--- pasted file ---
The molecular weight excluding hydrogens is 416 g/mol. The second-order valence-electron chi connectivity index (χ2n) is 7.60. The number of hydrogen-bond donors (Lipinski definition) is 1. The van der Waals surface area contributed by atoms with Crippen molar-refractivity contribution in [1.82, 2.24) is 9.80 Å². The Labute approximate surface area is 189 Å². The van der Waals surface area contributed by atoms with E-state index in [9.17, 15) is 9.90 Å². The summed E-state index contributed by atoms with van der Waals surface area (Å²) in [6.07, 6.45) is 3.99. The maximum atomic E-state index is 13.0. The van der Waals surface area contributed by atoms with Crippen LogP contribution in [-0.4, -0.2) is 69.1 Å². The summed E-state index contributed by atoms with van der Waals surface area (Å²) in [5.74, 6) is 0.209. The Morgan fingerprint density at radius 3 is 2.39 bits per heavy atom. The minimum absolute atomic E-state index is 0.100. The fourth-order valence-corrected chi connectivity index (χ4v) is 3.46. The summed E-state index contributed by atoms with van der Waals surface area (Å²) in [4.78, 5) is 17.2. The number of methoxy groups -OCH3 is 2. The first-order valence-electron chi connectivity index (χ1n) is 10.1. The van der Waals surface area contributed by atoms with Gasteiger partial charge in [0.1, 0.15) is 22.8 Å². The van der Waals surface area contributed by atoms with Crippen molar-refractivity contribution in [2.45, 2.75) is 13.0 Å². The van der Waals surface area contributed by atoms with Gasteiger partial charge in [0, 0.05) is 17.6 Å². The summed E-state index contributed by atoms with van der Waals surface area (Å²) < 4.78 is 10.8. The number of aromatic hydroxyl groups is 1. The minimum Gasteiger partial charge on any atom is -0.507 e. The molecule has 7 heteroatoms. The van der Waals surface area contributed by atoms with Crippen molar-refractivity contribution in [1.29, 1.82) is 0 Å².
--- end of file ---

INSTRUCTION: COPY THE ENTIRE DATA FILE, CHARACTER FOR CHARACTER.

The molecular weight excluding hydrogens is 416 g/mol. The second-order valence-electron chi connectivity index (χ2n) is 7.60. The number of hydrogen-bond donors (Lipinski definition) is 1. The van der Waals surface area contributed by atoms with Crippen molar-refractivity contribution in [1.82, 2.24) is 9.80 Å². The Labute approximate surface area is 189 Å². The van der Waals surface area contributed by atoms with E-state index in [9.17, 15) is 9.90 Å². The summed E-state index contributed by atoms with van der Waals surface area (Å²) in [6.07, 6.45) is 3.99. The maximum atomic E-state index is 13.0. The van der Waals surface area contributed by atoms with Crippen LogP contribution in [-0.4, -0.2) is 69.1 Å². The summed E-state index contributed by atoms with van der Waals surface area (Å²) in [5.74, 6) is 0.209. The Morgan fingerprint density at radius 3 is 2.39 bits per heavy atom. The minimum absolute atomic E-state index is 0.100. The fourth-order valence-corrected chi connectivity index (χ4v) is 3.46. The summed E-state index contributed by atoms with van der Waals surface area (Å²) in [4.78, 5) is 17.2. The number of methoxy groups -OCH3 is 2. The first-order valence-electron chi connectivity index (χ1n) is 10.1. The van der Waals surface area contributed by atoms with Gasteiger partial charge in [0.1, 0.15) is 22.8 Å². The van der Waals surface area contributed by atoms with Crippen molar-refractivity contribution in [2.45, 2.75) is 13.0 Å². The van der Waals surface area contributed by atoms with Gasteiger partial charge in [0, 0.05) is 17.6 Å². The summed E-state index contributed by atoms with van der Waals surface area (Å²) < 4.78 is 10.8. The number of aromatic hydroxyl groups is 1. The minimum Gasteiger partial charge on any atom is -0.507 e. The molecule has 7 heteroatoms. The van der Waals surface area contributed by atoms with Crippen molar-refractivity contribution in [1.29, 1.82) is 0 Å².